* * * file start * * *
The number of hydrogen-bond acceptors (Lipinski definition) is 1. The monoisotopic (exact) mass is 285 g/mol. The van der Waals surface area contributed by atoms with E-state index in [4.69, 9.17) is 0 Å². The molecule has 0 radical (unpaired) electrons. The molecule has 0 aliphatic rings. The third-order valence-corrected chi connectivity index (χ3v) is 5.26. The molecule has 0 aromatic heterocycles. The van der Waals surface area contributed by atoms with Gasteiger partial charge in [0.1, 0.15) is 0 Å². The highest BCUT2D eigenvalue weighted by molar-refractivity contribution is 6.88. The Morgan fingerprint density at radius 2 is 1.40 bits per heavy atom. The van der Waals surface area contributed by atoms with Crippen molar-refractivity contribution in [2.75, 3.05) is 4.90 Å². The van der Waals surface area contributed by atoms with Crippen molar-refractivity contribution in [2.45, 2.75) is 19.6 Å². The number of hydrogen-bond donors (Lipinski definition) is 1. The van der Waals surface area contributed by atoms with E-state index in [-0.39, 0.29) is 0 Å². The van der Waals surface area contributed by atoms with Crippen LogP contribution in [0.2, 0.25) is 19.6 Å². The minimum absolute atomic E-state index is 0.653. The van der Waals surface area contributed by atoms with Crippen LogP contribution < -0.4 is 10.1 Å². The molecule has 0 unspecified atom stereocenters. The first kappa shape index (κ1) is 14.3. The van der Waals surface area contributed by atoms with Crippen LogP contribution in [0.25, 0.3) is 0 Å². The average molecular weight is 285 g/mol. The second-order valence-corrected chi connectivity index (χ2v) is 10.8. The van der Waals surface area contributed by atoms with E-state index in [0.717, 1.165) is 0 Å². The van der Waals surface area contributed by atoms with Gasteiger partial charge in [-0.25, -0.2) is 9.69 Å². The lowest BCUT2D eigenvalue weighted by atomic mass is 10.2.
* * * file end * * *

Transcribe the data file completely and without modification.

The number of hydrogen-bond acceptors (Lipinski definition) is 1. The monoisotopic (exact) mass is 285 g/mol. The van der Waals surface area contributed by atoms with E-state index in [4.69, 9.17) is 0 Å². The molecule has 0 radical (unpaired) electrons. The molecule has 0 aliphatic rings. The third-order valence-corrected chi connectivity index (χ3v) is 5.26. The molecule has 0 aromatic heterocycles. The van der Waals surface area contributed by atoms with Gasteiger partial charge in [0.1, 0.15) is 0 Å². The highest BCUT2D eigenvalue weighted by molar-refractivity contribution is 6.88. The Morgan fingerprint density at radius 2 is 1.40 bits per heavy atom. The van der Waals surface area contributed by atoms with Crippen molar-refractivity contribution in [2.75, 3.05) is 4.90 Å². The van der Waals surface area contributed by atoms with Crippen molar-refractivity contribution in [2.45, 2.75) is 19.6 Å². The number of hydrogen-bond donors (Lipinski definition) is 1. The van der Waals surface area contributed by atoms with E-state index in [-0.39, 0.29) is 0 Å². The van der Waals surface area contributed by atoms with Crippen LogP contribution in [0.2, 0.25) is 19.6 Å². The minimum absolute atomic E-state index is 0.653. The van der Waals surface area contributed by atoms with Crippen LogP contribution < -0.4 is 10.1 Å². The molecule has 0 unspecified atom stereocenters. The first kappa shape index (κ1) is 14.3. The van der Waals surface area contributed by atoms with Crippen LogP contribution in [0.25, 0.3) is 0 Å². The average molecular weight is 285 g/mol. The second-order valence-corrected chi connectivity index (χ2v) is 10.8. The van der Waals surface area contributed by atoms with E-state index in [0.717, 1.165) is 0 Å². The van der Waals surface area contributed by atoms with Gasteiger partial charge in [-0.25, -0.2) is 9.69 Å². The lowest BCUT2D eigenvalue weighted by atomic mass is 10.2.